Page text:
Meet the “Unforgiving” Lotus Exige Race 380
This new track car is ridiculously light. Would you expect anything else from Lotus?
Remember the Lotus Exige Sport 380? That demon machine from last November, the one capable of 178 mph, the fastest Exige ever? It’s nothing compared to this: Meet the “unforgiving” new Lotus Exige Race 380.
This new model is felicitously named, a legit track car. Check the standard suite of competition kit: an integrated roll cage, FIA-spec carbon driver seat with six-point harness, fire extinguisher, polycarbonate windows, carbon tailgate and intake pods. You do not get headlamps. You do not get airbags.
There are mechanical tweaks, too. The engine is typical Lotus, a 3.5-liter supercharged V6, rated at 375 horsepower. Except here it’s routed through an Xtrac six-speed sequential gearbox, a la Lotus 3-Eleven, and trick limited-slip rear. That unit turns new, superlight alloy wheels, wrapped in wider, Michelin Pilot Sport Cup 2 rubber. Big brakes come from AP Racing, dampers from Öhlins. The latter, along with the new sway bars, are adjustable. The exhaust, now full titanium, trims another 22 pounds. All told, the Race 380 comes in at dry weight of 2,200 pounds. Zero-to-sixty takes 3.2 seconds, a tidy 0.3 seconds quicker than the Sport 380.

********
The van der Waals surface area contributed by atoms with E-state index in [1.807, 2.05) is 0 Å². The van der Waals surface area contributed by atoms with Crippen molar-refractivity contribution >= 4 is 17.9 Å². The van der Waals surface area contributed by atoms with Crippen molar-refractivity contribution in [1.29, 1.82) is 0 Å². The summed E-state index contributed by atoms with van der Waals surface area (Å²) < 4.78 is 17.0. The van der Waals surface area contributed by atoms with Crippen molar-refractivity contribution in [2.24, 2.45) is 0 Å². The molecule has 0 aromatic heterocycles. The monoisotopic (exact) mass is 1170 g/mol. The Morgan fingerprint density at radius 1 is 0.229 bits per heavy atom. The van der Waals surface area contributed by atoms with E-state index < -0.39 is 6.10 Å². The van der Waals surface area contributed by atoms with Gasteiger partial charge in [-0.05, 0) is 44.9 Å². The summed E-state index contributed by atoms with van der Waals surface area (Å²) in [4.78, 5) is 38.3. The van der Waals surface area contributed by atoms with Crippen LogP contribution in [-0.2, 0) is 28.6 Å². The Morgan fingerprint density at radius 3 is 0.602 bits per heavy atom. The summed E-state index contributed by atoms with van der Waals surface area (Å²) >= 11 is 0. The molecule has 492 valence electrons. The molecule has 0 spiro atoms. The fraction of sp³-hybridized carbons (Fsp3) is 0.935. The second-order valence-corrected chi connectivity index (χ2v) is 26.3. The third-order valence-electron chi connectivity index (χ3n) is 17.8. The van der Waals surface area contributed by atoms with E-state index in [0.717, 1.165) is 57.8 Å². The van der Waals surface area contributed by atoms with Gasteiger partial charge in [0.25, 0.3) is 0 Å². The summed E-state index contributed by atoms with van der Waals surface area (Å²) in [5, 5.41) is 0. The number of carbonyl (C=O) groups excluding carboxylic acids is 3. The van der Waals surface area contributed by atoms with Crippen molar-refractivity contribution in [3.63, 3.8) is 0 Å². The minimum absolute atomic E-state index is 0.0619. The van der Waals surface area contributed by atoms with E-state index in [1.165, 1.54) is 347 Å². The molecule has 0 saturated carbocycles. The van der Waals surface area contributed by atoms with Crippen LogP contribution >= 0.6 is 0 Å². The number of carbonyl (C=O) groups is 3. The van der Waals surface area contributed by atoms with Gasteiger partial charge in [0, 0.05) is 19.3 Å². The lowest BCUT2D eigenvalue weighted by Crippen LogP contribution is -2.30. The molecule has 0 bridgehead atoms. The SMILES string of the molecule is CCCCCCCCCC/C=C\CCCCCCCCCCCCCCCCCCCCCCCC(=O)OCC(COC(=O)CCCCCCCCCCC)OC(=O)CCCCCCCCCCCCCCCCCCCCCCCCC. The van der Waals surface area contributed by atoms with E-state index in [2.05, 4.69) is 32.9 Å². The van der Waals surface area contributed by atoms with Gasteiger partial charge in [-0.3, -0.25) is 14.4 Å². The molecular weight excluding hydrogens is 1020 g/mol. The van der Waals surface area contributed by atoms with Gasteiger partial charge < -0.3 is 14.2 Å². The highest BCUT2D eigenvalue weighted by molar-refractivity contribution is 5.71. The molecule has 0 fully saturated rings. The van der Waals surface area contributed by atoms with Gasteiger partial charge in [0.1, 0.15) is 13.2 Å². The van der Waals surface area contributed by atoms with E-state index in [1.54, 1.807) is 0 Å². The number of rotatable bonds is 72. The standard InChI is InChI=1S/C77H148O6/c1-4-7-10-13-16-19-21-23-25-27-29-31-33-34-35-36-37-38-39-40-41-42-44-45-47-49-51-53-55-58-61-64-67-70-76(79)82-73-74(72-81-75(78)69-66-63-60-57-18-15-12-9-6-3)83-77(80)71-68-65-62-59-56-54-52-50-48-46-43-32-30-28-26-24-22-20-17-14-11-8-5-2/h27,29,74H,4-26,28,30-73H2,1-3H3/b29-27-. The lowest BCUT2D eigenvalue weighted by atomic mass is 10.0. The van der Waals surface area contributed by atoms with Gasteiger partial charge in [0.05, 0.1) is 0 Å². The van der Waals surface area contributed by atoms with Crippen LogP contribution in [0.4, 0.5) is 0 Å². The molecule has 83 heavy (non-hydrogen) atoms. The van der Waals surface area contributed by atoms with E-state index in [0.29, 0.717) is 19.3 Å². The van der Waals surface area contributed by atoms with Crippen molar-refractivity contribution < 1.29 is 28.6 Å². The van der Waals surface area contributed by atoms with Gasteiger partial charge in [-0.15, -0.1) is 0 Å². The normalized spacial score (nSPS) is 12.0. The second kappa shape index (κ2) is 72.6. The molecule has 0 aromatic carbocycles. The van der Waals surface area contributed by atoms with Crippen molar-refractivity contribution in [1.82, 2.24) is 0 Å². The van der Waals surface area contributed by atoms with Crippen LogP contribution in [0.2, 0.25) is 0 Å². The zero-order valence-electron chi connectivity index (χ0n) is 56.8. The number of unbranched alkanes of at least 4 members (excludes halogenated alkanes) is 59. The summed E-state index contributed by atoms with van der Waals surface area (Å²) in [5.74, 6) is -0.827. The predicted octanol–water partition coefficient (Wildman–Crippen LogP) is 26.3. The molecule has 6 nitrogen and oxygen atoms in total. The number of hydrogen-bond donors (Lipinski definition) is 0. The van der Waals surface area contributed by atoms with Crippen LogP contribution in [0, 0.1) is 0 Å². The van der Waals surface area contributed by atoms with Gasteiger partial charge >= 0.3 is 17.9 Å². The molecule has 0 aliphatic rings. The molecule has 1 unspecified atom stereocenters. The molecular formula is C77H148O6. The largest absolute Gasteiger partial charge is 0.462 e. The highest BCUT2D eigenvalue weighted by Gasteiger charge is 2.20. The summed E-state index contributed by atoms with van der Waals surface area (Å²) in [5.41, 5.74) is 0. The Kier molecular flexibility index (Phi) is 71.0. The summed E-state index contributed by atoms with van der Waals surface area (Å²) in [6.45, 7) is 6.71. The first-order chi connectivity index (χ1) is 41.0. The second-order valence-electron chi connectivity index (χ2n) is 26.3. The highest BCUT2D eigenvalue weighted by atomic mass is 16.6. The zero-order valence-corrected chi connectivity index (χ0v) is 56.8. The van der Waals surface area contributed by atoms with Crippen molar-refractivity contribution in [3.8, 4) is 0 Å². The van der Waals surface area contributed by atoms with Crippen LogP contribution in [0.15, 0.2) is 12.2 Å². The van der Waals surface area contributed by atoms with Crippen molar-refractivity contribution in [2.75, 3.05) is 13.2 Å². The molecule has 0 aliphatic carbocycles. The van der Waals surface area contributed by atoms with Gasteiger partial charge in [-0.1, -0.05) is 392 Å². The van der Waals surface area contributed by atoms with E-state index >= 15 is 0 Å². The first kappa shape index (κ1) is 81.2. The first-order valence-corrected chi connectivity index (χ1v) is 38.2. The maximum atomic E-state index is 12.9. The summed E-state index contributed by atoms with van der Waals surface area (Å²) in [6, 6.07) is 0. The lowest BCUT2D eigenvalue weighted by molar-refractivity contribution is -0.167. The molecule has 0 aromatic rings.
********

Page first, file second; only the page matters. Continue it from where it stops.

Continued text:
Predictably, the aero is bonkers. Revised front venting reduces pressure around the wheels; a new grille out back creates a nifty pocket around the engine compartment. Add in a new splitter, larger diffuser and “straight-cut” rear wing, and the Sport 380 generates a claimed 529 pounds of downforce at top speed—twice that of the original McLaren MP4-12C.
It shows. Lotus says the Race 380 laps its Hethel test track in 1 minute, 23.5 seconds, the best time for an Exige ever. Deliveries are set to begin this May, for privateer use during the 2017 and 2018 seasons. The price? Try £99,500, before taxes. That’s approximately $122,170 at current exchange rates. Or rather, it would be. This is forbidden fruit, with no U.S. market sales planned. But, hey, a guy can dream, right?